A lot of relatively small, but fairly annoying things have happened in the last few days. Nothing to call home about, but frustrating nonetheless. For example, Saturday was a gloomy day, but we planned to go out to dinner and go see the Festival of Lights in Vasona Park. First, Moe had a major meltdown at lunch, which ended with both of us in frustrated tears. Then he didn't nap, as usual, but around 3:30 he just crashed, falling asleep on the floor in the living room. I moved him to the couch, where he slept until I forced him awake at 5, but we were clearly not going out to dinner. Which meant that I had to make something to feed him and ourselves, and clean up, and there I go again - whining.

Another example: Our doctor's office sent out an email on Sunday announcing that they just received a small supply of H1N1 vaccines and were opening their clinic to all patients 6 months-17 years old, and their caretakers. We rush around to get there, only to find a line out the door and into the parking lot. We left. I didn't want to wait in the line with the two antsy kids only to have them run out of the shots before we got in. Frustrating! Annoying! Who are all these people? Whine, whine, whine.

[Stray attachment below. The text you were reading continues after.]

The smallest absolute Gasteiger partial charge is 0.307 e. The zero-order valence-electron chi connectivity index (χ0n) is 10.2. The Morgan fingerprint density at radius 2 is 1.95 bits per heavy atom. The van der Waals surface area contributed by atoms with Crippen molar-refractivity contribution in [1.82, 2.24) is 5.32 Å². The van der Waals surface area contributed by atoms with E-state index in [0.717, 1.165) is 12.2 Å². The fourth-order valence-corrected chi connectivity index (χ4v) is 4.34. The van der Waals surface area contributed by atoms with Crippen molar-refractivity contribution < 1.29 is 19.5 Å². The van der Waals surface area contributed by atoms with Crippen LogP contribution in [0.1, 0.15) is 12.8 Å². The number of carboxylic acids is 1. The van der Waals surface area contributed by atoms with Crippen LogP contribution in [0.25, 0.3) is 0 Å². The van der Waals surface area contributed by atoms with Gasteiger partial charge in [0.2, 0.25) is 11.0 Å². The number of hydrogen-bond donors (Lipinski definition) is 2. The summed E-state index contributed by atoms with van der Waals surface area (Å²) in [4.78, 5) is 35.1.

Final example (though I could go on all day). I've been feeling the need to start exercising again, and this morning was going to be day 1. I got up at 6:30 (after having gotten up to feed the baby at 5:30) to work out with my Wii EA Sports Active. For whatever reason, the game wasn't registering my movements, so I couldn't progress with the program. I had no patience (it was still dark out, after all), and after doing probably 40 lunges trying to get it to register the required number, I gave up. And what did I do? I went to Jeff and whined about it.